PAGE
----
Create a trigger (ADP)

 Note   The information in this topic applies only to a Microsoft Access project (.adp).

A trigger is a database object that you create by specifying:

  • The current table.
  • The data modification transactions that activate the trigger: adding new data (INSERT), updating existing data (UPDATE), or deleting existing data (DELETE).
  • The actions that the trigger will take immediately following the transactions you specified.

You write triggers in Transact-SQL for MicrosoftSQL Server databases.

  1. In the Database window, click Tables Button image under Objects.
  2. Right-click the name of the table that you want to create a trigger on.
  3. Choose Triggers from the shortcut menu.
  4. In the Triggers for Table: <table name> dialog box, click New.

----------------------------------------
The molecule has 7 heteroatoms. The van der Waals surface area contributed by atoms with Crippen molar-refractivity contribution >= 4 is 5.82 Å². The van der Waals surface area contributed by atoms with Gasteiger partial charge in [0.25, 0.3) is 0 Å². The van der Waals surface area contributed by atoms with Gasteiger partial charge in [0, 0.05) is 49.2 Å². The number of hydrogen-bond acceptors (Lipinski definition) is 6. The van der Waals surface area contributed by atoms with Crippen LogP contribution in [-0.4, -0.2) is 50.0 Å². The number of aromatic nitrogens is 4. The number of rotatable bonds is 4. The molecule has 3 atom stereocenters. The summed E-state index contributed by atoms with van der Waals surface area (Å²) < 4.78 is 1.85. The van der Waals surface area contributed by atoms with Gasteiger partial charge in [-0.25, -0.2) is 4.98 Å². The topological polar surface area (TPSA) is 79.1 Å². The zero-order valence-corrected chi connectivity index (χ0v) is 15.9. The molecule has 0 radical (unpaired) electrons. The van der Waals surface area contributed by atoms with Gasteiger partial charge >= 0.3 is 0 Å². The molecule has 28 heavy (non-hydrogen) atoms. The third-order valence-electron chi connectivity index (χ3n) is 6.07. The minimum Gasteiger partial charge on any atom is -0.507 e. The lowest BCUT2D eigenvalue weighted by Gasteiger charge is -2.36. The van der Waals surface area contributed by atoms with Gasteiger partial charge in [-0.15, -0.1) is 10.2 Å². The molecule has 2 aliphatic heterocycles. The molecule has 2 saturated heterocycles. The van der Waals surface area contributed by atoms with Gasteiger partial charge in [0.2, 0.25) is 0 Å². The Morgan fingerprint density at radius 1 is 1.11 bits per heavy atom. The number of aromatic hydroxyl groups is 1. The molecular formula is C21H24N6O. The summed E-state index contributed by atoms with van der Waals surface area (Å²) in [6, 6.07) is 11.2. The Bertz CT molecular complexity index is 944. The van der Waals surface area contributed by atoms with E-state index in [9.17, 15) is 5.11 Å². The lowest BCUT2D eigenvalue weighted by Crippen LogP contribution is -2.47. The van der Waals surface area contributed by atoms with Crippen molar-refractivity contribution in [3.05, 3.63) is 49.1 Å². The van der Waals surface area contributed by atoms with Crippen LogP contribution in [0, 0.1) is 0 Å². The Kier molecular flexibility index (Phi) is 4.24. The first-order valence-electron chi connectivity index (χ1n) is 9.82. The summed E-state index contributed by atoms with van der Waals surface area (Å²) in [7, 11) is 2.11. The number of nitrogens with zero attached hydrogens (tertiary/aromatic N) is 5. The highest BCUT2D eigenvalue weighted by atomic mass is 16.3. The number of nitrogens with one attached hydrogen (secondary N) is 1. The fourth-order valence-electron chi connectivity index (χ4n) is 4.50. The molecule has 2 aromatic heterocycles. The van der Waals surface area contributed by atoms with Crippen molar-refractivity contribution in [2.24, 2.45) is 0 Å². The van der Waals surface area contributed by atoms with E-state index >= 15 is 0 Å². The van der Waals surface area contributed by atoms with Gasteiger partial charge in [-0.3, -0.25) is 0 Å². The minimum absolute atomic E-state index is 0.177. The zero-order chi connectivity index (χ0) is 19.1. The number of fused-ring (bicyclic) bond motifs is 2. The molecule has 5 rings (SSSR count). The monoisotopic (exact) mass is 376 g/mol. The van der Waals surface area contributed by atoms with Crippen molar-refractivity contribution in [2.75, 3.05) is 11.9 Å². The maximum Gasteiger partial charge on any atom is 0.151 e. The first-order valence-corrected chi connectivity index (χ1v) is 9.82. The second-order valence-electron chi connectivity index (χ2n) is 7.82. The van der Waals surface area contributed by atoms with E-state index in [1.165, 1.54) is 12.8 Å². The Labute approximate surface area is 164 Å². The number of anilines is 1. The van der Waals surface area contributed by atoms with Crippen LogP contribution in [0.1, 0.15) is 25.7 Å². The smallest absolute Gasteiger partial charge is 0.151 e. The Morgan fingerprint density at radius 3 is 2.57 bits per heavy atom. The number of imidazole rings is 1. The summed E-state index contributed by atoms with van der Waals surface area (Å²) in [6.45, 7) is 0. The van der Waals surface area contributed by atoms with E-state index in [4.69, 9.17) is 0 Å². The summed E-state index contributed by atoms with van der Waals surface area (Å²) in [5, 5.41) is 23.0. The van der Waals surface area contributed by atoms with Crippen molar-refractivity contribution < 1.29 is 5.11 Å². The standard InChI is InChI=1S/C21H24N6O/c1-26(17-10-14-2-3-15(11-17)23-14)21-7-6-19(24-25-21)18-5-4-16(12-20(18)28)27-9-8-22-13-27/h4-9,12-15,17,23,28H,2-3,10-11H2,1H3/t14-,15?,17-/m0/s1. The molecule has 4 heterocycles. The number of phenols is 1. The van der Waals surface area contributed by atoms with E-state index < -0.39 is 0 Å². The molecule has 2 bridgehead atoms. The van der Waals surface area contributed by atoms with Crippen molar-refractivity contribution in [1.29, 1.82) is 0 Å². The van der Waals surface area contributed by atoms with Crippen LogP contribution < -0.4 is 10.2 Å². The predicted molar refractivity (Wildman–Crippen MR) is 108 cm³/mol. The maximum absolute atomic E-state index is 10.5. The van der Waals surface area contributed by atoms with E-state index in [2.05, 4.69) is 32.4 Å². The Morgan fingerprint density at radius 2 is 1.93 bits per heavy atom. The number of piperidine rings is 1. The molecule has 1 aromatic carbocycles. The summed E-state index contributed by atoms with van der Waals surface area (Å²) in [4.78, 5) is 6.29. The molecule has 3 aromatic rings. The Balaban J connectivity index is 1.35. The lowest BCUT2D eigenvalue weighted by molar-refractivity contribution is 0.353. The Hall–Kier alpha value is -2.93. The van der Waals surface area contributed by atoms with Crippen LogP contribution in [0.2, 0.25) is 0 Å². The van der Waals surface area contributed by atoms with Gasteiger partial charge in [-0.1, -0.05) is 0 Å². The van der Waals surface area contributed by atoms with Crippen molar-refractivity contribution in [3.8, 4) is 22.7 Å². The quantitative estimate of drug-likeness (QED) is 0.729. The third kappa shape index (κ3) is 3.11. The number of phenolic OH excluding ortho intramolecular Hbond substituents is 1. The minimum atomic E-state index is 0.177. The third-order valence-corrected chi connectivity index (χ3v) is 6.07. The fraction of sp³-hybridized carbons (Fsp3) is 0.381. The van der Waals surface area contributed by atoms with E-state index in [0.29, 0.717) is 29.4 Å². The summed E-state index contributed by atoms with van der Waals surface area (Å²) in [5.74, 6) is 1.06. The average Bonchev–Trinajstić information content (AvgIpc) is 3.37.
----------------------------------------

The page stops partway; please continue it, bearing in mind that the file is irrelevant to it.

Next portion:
A new trigger is created in the SQL text source code editor with the default SQL statements already defined for you.

Trigger in the source code editor

  1. Modify the default trigger text as follows:
Replace With
TABLE1_Trigger1 The name you want to assign to the trigger
dbo.TABLE1 The name of the table you want to attach the trigger to
/*Insert, Update, Delete*/ The type of transactions that will activate this trigger
/*If Update (column_name) …*/ The transactions that will take place
  1. Write the remaining trigger text in SQL.

For syntax and examples of triggers, see the Microsoft SQL documentation.

 Note   Include both a RAISERROR statement and ROLLBACK transaction together in a trigger for situations when the trigger determines that a modification must be disallowed. This will ensure that the client record set stays in synch with the data at the server. If you include only the RAISERROR statement or ROLLBACK transaction, but not both, the client record set will not reflect the current state of the data at the server. The RAISERROR statement should be defined with a severity level greater than 10. For more information, see RAISERROR and ROLLBACK Transaction in the SQL Server documentation.

Applies to:
Access 2003